Source: Supply Chain Dive
Date: 4th March 2022
The ports of Seattle and Tacoma will join the Port of Long Beach’s efforts on data sharing through its Supply Chain Information Highway, according to a press release from the Long Beach port on Thursday.
The digital initiative was announced in December with the Port of Oakland being the first port to use it after the prototype’s completion.
Working alongside the ports of Long Beach and Oakland, the Northwest Seaport Alliance seeks to “address supply chain challenges” and increase “visibility in cargo delivery and trade opportunities along the West Coast,” CEO of the alliance, said in a statement.
Data sharing has been a widely debated topic among ports in the past few years. But as the West Coast experienced congestion and vessel delays affected shippers’ ability to meet demand, the lack of data became a significant hindrance.
“We are woefully deficient as an industry and a nation on the data side, and the lack of data sharing,” U.S. port envoy and head of the Supply Chain Disruptions Task Force said at the TPM22 and TPMTech Conference produced by The Journal of Commerce in Long Beach, California.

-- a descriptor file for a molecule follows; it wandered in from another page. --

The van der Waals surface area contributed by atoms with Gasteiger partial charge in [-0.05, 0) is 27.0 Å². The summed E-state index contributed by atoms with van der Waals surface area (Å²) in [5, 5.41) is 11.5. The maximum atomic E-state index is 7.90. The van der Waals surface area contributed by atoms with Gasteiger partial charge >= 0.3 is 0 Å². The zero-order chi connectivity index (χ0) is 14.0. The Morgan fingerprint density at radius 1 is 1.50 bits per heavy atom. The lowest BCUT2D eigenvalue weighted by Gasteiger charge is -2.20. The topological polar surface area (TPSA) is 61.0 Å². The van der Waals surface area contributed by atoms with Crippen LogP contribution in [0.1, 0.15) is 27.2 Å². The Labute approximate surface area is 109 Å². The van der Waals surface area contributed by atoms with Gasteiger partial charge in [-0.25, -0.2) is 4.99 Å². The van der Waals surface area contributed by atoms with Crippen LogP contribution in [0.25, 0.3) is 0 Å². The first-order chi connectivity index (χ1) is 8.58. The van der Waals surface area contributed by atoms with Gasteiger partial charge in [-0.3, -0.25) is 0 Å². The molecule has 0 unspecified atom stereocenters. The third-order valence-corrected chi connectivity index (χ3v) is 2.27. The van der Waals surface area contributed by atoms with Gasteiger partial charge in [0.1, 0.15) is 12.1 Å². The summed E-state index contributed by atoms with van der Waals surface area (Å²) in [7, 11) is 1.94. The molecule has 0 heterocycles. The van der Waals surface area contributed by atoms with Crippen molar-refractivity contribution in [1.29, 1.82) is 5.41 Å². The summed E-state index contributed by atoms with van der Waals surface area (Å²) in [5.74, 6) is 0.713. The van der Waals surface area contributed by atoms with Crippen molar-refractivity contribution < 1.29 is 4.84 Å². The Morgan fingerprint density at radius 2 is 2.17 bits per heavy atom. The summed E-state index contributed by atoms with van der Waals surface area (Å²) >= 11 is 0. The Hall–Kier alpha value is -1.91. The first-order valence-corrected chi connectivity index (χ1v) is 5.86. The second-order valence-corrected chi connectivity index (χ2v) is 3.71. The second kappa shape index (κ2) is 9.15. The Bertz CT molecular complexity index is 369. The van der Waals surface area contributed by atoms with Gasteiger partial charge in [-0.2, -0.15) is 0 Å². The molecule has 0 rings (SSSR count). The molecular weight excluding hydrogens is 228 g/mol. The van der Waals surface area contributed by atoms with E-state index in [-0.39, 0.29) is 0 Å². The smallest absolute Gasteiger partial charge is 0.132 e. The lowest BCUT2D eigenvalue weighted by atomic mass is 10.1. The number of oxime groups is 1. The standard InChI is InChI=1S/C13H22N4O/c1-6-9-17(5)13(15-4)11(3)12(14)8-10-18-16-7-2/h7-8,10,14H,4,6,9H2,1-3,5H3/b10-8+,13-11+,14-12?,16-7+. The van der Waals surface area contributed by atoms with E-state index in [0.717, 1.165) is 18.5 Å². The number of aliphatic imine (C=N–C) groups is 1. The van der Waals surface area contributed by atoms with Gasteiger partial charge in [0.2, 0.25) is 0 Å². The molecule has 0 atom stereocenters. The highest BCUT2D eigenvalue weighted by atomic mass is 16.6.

The issue prompted the Federal Maritime Commission to create a data initiative last year which is examining shipping data to determine existing constraints that impede the flow of ocean cargo.
“In 2016, the debate was, do we share information? Everybody has proprietary interests … 2021, now people are talking about sharing the data,” the executive director of the Port of Long Beach said during a conference session. “2022, for the Port of Long Beach, is the year of transformation in terms of how we do that.”
The Supply Chain Information Highway aims to leverage data to improve efficiencies. It is not yet live. But the Port of Long Beach and St. Louis-based UNCOMN, its technology vendor, has been gathering and normalizing data for an initial group of stakeholders that include a marine terminal operator, transportation providers, and shippers, according to the press release. Participants in the pilot were invited to share data and validate the results.
The digital platform will use “cargo data status from various sources to intersect in order to provide secure end-to-end visibility,” Port of Long Beach Deputy Executive Director said at a TPM panel discussion, according to the release. It will also “enable users to make operational decisions and plan resources.”
The participation of the alliance is part of series of steps that will help extend the reach of the information highway to other West Coast ports and the nation, Port of Long Beach said.